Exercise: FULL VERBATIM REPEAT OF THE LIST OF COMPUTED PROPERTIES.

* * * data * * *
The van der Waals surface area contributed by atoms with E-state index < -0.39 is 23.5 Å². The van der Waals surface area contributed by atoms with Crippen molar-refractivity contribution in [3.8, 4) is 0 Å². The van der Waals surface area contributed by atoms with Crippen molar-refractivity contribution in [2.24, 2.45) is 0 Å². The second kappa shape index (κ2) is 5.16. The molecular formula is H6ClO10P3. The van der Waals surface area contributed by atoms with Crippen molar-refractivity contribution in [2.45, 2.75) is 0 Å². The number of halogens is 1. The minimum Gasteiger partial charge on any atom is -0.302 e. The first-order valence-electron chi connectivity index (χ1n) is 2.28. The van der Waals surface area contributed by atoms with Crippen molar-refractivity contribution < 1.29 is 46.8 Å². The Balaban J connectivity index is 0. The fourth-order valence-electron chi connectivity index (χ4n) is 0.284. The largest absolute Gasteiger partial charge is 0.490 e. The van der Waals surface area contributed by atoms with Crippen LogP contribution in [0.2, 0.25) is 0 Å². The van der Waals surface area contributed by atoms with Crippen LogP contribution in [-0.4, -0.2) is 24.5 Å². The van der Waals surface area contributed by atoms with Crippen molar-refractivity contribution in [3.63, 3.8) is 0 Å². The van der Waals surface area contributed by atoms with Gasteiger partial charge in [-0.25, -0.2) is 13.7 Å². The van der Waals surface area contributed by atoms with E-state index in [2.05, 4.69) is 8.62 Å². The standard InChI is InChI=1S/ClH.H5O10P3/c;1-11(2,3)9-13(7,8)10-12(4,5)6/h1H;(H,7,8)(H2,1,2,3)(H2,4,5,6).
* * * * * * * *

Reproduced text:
The van der Waals surface area contributed by atoms with E-state index < -0.39 is 23.5 Å². The van der Waals surface area contributed by atoms with Crippen molar-refractivity contribution in [3.8, 4) is 0 Å². The van der Waals surface area contributed by atoms with Crippen molar-refractivity contribution in [2.24, 2.45) is 0 Å². The second kappa shape index (κ2) is 5.16. The molecular formula is H6ClO10P3. The van der Waals surface area contributed by atoms with Crippen molar-refractivity contribution in [2.45, 2.75) is 0 Å². The number of halogens is 1. The minimum Gasteiger partial charge on any atom is -0.302 e. The first-order valence-electron chi connectivity index (χ1n) is 2.28. The van der Waals surface area contributed by atoms with Crippen molar-refractivity contribution < 1.29 is 46.8 Å². The Balaban J connectivity index is 0. The fourth-order valence-electron chi connectivity index (χ4n) is 0.284. The largest absolute Gasteiger partial charge is 0.490 e. The van der Waals surface area contributed by atoms with Crippen LogP contribution in [0.2, 0.25) is 0 Å². The van der Waals surface area contributed by atoms with Crippen LogP contribution in [-0.4, -0.2) is 24.5 Å². The van der Waals surface area contributed by atoms with Crippen molar-refractivity contribution in [3.63, 3.8) is 0 Å². The van der Waals surface area contributed by atoms with Gasteiger partial charge in [-0.25, -0.2) is 13.7 Å². The van der Waals surface area contributed by atoms with E-state index in [2.05, 4.69) is 8.62 Å². The standard InChI is InChI=1S/ClH.H5O10P3/c;1-11(2,3)9-13(7,8)10-12(4,5)6/h1H;(H,7,8)(H2,1,2,3)(H2,4,5,6).